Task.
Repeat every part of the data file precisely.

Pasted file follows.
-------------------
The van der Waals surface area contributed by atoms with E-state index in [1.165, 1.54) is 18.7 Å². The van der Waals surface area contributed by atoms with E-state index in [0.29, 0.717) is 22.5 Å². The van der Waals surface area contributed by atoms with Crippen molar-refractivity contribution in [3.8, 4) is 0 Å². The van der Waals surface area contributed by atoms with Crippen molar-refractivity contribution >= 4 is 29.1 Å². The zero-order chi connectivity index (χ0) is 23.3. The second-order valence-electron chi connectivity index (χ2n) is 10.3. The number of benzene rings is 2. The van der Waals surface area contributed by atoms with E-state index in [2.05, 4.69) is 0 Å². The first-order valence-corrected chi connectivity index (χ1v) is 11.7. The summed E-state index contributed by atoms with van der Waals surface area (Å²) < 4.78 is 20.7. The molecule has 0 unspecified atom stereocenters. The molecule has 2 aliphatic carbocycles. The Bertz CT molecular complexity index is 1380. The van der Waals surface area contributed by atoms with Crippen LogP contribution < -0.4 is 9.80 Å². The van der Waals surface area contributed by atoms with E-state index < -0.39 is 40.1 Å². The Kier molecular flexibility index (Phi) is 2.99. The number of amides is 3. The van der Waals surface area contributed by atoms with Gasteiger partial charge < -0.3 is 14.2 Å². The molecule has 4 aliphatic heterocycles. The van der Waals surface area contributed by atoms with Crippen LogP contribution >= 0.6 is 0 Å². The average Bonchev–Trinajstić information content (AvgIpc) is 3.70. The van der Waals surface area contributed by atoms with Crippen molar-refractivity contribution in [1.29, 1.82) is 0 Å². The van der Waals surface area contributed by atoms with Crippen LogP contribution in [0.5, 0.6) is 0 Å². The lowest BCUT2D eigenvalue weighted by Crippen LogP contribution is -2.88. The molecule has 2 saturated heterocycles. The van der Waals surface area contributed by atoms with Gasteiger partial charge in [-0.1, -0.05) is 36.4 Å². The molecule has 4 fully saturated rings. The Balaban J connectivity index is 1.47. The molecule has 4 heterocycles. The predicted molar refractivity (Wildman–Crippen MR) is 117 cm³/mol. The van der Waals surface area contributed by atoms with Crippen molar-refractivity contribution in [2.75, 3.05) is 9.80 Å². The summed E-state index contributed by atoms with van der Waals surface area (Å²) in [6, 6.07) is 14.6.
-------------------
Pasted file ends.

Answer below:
The van der Waals surface area contributed by atoms with E-state index in [1.165, 1.54) is 18.7 Å². The van der Waals surface area contributed by atoms with E-state index in [0.29, 0.717) is 22.5 Å². The van der Waals surface area contributed by atoms with Crippen molar-refractivity contribution in [3.8, 4) is 0 Å². The van der Waals surface area contributed by atoms with Crippen molar-refractivity contribution >= 4 is 29.1 Å². The zero-order chi connectivity index (χ0) is 23.3. The second-order valence-electron chi connectivity index (χ2n) is 10.3. The number of benzene rings is 2. The van der Waals surface area contributed by atoms with E-state index in [2.05, 4.69) is 0 Å². The first-order valence-corrected chi connectivity index (χ1v) is 11.7. The summed E-state index contributed by atoms with van der Waals surface area (Å²) < 4.78 is 20.7. The molecule has 0 unspecified atom stereocenters. The molecule has 2 aliphatic carbocycles. The Bertz CT molecular complexity index is 1380. The van der Waals surface area contributed by atoms with Crippen LogP contribution < -0.4 is 9.80 Å². The van der Waals surface area contributed by atoms with E-state index < -0.39 is 40.1 Å². The Kier molecular flexibility index (Phi) is 2.99. The number of amides is 3. The van der Waals surface area contributed by atoms with Gasteiger partial charge < -0.3 is 14.2 Å². The molecule has 4 aliphatic heterocycles. The van der Waals surface area contributed by atoms with Crippen LogP contribution >= 0.6 is 0 Å². The average Bonchev–Trinajstić information content (AvgIpc) is 3.70. The van der Waals surface area contributed by atoms with Crippen molar-refractivity contribution in [1.29, 1.82) is 0 Å². The van der Waals surface area contributed by atoms with Crippen LogP contribution in [0.5, 0.6) is 0 Å². The lowest BCUT2D eigenvalue weighted by Crippen LogP contribution is -2.88. The molecule has 2 saturated heterocycles. The van der Waals surface area contributed by atoms with Gasteiger partial charge in [-0.1, -0.05) is 36.4 Å². The molecule has 4 fully saturated rings. The Balaban J connectivity index is 1.47. The molecule has 4 heterocycles. The predicted molar refractivity (Wildman–Crippen MR) is 117 cm³/mol. The van der Waals surface area contributed by atoms with Crippen molar-refractivity contribution in [2.75, 3.05) is 9.80 Å². The summed E-state index contributed by atoms with van der Waals surface area (Å²) in [6, 6.07) is 14.6.